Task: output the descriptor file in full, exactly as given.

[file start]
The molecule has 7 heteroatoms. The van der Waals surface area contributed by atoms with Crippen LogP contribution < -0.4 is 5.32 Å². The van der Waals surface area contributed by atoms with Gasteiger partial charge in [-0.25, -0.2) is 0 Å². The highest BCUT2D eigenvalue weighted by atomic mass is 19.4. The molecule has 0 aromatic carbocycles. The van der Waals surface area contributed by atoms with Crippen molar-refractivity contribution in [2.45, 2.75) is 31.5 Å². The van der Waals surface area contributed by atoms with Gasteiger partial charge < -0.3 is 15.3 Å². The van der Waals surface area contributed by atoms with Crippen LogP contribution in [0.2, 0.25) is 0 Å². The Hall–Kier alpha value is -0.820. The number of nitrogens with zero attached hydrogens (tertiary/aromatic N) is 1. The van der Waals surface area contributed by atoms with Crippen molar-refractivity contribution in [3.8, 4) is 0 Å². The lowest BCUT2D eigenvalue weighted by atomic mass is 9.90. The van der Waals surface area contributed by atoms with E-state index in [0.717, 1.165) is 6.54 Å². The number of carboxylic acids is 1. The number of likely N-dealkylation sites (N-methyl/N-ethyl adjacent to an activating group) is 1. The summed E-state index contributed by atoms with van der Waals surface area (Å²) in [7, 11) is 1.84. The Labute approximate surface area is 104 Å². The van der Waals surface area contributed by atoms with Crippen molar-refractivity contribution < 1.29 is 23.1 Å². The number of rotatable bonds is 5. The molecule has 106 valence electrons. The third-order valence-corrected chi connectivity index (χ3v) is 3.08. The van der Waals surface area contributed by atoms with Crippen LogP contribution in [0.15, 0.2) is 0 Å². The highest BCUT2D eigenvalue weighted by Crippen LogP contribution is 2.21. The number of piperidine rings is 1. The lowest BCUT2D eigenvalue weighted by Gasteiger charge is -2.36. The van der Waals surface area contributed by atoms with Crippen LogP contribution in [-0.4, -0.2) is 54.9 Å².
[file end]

The molecule has 7 heteroatoms. The van der Waals surface area contributed by atoms with Crippen LogP contribution < -0.4 is 5.32 Å². The van der Waals surface area contributed by atoms with Gasteiger partial charge in [-0.25, -0.2) is 0 Å². The highest BCUT2D eigenvalue weighted by atomic mass is 19.4. The molecule has 0 aromatic carbocycles. The van der Waals surface area contributed by atoms with Crippen molar-refractivity contribution in [2.45, 2.75) is 31.5 Å². The van der Waals surface area contributed by atoms with Gasteiger partial charge < -0.3 is 15.3 Å². The van der Waals surface area contributed by atoms with Crippen LogP contribution in [0.2, 0.25) is 0 Å². The Hall–Kier alpha value is -0.820. The number of nitrogens with zero attached hydrogens (tertiary/aromatic N) is 1. The van der Waals surface area contributed by atoms with Crippen molar-refractivity contribution in [3.8, 4) is 0 Å². The lowest BCUT2D eigenvalue weighted by atomic mass is 9.90. The van der Waals surface area contributed by atoms with E-state index in [0.717, 1.165) is 6.54 Å². The number of carboxylic acids is 1. The number of likely N-dealkylation sites (N-methyl/N-ethyl adjacent to an activating group) is 1. The summed E-state index contributed by atoms with van der Waals surface area (Å²) in [7, 11) is 1.84. The Labute approximate surface area is 104 Å². The van der Waals surface area contributed by atoms with Crippen molar-refractivity contribution < 1.29 is 23.1 Å². The number of rotatable bonds is 5. The molecule has 106 valence electrons. The third-order valence-corrected chi connectivity index (χ3v) is 3.08. The van der Waals surface area contributed by atoms with Crippen LogP contribution in [0.15, 0.2) is 0 Å². The highest BCUT2D eigenvalue weighted by Crippen LogP contribution is 2.21. The number of piperidine rings is 1. The lowest BCUT2D eigenvalue weighted by Gasteiger charge is -2.36. The van der Waals surface area contributed by atoms with Crippen LogP contribution in [-0.4, -0.2) is 54.9 Å².